I know they’re just gummified rounds of corn syrup, packed with food coloring and artificial flavoring, but there’s something terribly tasty about peach rings.

Synthetic fruit flavors tend to be horrible approximations of the actual taste they advertise; most of them, to put it politely, are “not my favorite.” Fake cherry and fake strawberry? They make me cry a little. Full disclosure: fake banana and watermelon flavor are eons away from their real counterparts, yet they are quite appealing in their own disturbing way.

But those peachy rings are the only other outlier. Open a fresh bag of yellow-and-orange gummies, and draw in a deep breath of their alluring aroma.

However. Pick up a bag of actual fresh peaches, and breathe in their scent as deeply as you can. No “natural and artificial flavorings” necessary--it’s intoxicating.

Few things illicit such profound, simple pleasure as perfectly ripe fresh peaches.

With such a captivating flavor, it’s hard to think about much else in regards to this luscious fruit. I’m usually more focused on the juice dripping down my chin and over everything else within range than I am on ponderings of when National Peach Month is (August), or how many varieties exist (around 2,000!).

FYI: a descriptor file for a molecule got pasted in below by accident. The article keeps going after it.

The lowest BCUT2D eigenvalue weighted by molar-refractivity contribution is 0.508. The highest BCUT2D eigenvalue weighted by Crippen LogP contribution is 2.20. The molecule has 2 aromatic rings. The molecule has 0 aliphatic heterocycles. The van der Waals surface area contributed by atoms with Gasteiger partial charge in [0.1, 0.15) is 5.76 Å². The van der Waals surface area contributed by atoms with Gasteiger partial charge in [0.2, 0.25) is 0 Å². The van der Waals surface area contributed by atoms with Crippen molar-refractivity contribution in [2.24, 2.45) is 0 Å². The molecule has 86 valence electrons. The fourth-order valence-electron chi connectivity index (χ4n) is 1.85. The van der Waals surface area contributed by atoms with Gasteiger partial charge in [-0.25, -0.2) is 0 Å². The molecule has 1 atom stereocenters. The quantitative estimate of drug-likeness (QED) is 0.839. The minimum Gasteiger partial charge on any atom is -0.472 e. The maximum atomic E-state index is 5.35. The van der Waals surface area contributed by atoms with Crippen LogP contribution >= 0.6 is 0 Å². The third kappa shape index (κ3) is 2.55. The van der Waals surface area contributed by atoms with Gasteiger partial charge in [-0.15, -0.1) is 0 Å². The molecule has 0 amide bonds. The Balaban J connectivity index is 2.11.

But did you know peaches originated in China? Their Latin name is confusingly “Persian plum,” thanks to Alexander the Great bringing the seeds to Europe from what is now Iran. Peaches were long the preferred delicacy for royalty all over from the China Sea to the Iberian Peninsula. Spanish monks brought them to St. Augustine, Florida, in the mid-1500s; we’ve been hooked ever since.

Peaches and peach blossoms are often used to symbolize peace, life, and longevity, not only because the fruit is so delicious, but also because they bloom in early spring, one of the harbingers of the new life to come.

All peaches can be categorized within two major categories, either freestone or clingstone, in regards to how “sticky” the pit is. Trying to remove the pits from cling varieties is an irksome task, especially in contrast to the stark ease with which freestone pits pop out, but clingstone flesh is often sweeter and juicier--so it’s a win-win situation no matter which type you get.

Encased within that pit’s woody exterior is the peach’s actual seed. Crack it open, and at first glance, you might think you’ve found the secret birthplace of almonds. Oddly enough, you can actually use this little seed to infuse liquids with an almond/amaretto flavor, but don’t eat one. Trust me, it’s not an almond, and it sure doesn’t taste like one. It’s quite bitter and distasteful, thanks to the naturally occurring low-level cyanide that functions as a predator deterrent. Told you not to eat one.

You can find peaches of yellow or white flesh in both pit types; yellow have a fuller and more acidic flavor, popular in the West, while white are more common in the East, with a sweeter and subtler profile.

Whichever variety you find, enjoy them.

Eat fresh ripe peaches now in their heyday, and save the peach rings for later.